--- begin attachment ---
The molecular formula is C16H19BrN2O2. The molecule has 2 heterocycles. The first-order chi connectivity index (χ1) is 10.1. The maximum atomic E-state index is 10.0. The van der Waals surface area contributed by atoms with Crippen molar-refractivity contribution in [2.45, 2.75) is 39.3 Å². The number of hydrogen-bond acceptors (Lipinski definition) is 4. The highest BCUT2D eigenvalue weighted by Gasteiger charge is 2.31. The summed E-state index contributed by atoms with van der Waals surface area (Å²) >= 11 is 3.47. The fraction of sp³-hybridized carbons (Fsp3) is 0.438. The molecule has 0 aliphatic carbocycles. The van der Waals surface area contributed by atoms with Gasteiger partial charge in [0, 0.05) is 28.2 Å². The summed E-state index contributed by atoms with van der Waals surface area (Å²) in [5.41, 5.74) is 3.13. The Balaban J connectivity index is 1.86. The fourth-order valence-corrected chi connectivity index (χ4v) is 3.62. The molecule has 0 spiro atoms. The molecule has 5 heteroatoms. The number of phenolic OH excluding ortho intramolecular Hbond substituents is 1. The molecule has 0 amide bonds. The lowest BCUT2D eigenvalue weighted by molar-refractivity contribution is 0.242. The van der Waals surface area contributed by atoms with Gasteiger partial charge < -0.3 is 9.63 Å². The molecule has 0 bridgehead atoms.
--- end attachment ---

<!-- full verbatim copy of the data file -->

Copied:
The molecular formula is C16H19BrN2O2. The molecule has 2 heterocycles. The first-order chi connectivity index (χ1) is 10.1. The maximum atomic E-state index is 10.0. The van der Waals surface area contributed by atoms with Crippen molar-refractivity contribution in [2.45, 2.75) is 39.3 Å². The number of hydrogen-bond acceptors (Lipinski definition) is 4. The highest BCUT2D eigenvalue weighted by Gasteiger charge is 2.31. The summed E-state index contributed by atoms with van der Waals surface area (Å²) >= 11 is 3.47. The fraction of sp³-hybridized carbons (Fsp3) is 0.438. The molecule has 0 aliphatic carbocycles. The van der Waals surface area contributed by atoms with Gasteiger partial charge in [0, 0.05) is 28.2 Å². The summed E-state index contributed by atoms with van der Waals surface area (Å²) in [5.41, 5.74) is 3.13. The Balaban J connectivity index is 1.86. The fourth-order valence-corrected chi connectivity index (χ4v) is 3.62. The molecule has 0 spiro atoms. The molecule has 5 heteroatoms. The number of phenolic OH excluding ortho intramolecular Hbond substituents is 1. The molecule has 0 amide bonds. The lowest BCUT2D eigenvalue weighted by molar-refractivity contribution is 0.242. The van der Waals surface area contributed by atoms with Gasteiger partial charge < -0.3 is 9.63 Å². The molecule has 0 bridgehead atoms.